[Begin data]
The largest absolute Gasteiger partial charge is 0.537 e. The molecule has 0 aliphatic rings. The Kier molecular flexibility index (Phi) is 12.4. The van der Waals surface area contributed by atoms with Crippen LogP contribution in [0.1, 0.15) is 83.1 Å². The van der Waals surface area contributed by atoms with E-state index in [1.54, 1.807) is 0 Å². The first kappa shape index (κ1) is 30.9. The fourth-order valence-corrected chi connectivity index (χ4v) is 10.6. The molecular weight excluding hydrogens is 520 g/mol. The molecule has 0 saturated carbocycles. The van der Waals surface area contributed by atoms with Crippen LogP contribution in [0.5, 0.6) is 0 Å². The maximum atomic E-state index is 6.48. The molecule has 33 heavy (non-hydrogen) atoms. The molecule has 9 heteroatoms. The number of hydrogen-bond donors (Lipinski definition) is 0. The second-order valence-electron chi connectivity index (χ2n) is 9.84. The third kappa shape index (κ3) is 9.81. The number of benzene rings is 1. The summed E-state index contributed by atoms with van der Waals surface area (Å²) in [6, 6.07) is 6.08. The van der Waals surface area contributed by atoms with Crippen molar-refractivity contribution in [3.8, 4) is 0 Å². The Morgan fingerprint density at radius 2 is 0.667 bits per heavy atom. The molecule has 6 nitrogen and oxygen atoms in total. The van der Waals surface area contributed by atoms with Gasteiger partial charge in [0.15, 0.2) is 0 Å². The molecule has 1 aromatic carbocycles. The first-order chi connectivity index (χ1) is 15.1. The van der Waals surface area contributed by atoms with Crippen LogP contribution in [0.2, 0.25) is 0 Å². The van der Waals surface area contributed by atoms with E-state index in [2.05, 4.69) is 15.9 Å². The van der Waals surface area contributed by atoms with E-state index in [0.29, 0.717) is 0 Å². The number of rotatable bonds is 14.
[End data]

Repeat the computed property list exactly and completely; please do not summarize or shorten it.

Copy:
The largest absolute Gasteiger partial charge is 0.537 e. The molecule has 0 aliphatic rings. The Kier molecular flexibility index (Phi) is 12.4. The van der Waals surface area contributed by atoms with Crippen LogP contribution in [0.1, 0.15) is 83.1 Å². The van der Waals surface area contributed by atoms with E-state index in [1.54, 1.807) is 0 Å². The first kappa shape index (κ1) is 30.9. The fourth-order valence-corrected chi connectivity index (χ4v) is 10.6. The molecular weight excluding hydrogens is 520 g/mol. The molecule has 0 saturated carbocycles. The van der Waals surface area contributed by atoms with Crippen LogP contribution in [0.5, 0.6) is 0 Å². The maximum atomic E-state index is 6.48. The molecule has 33 heavy (non-hydrogen) atoms. The molecule has 9 heteroatoms. The number of hydrogen-bond donors (Lipinski definition) is 0. The second-order valence-electron chi connectivity index (χ2n) is 9.84. The third kappa shape index (κ3) is 9.81. The number of benzene rings is 1. The summed E-state index contributed by atoms with van der Waals surface area (Å²) in [6, 6.07) is 6.08. The van der Waals surface area contributed by atoms with Crippen molar-refractivity contribution in [3.8, 4) is 0 Å². The Morgan fingerprint density at radius 2 is 0.667 bits per heavy atom. The molecule has 6 nitrogen and oxygen atoms in total. The van der Waals surface area contributed by atoms with Gasteiger partial charge in [0.15, 0.2) is 0 Å². The molecule has 1 aromatic carbocycles. The first-order chi connectivity index (χ1) is 15.1. The van der Waals surface area contributed by atoms with Crippen LogP contribution in [0.2, 0.25) is 0 Å². The van der Waals surface area contributed by atoms with E-state index in [2.05, 4.69) is 15.9 Å². The van der Waals surface area contributed by atoms with E-state index in [0.29, 0.717) is 0 Å². The number of rotatable bonds is 14.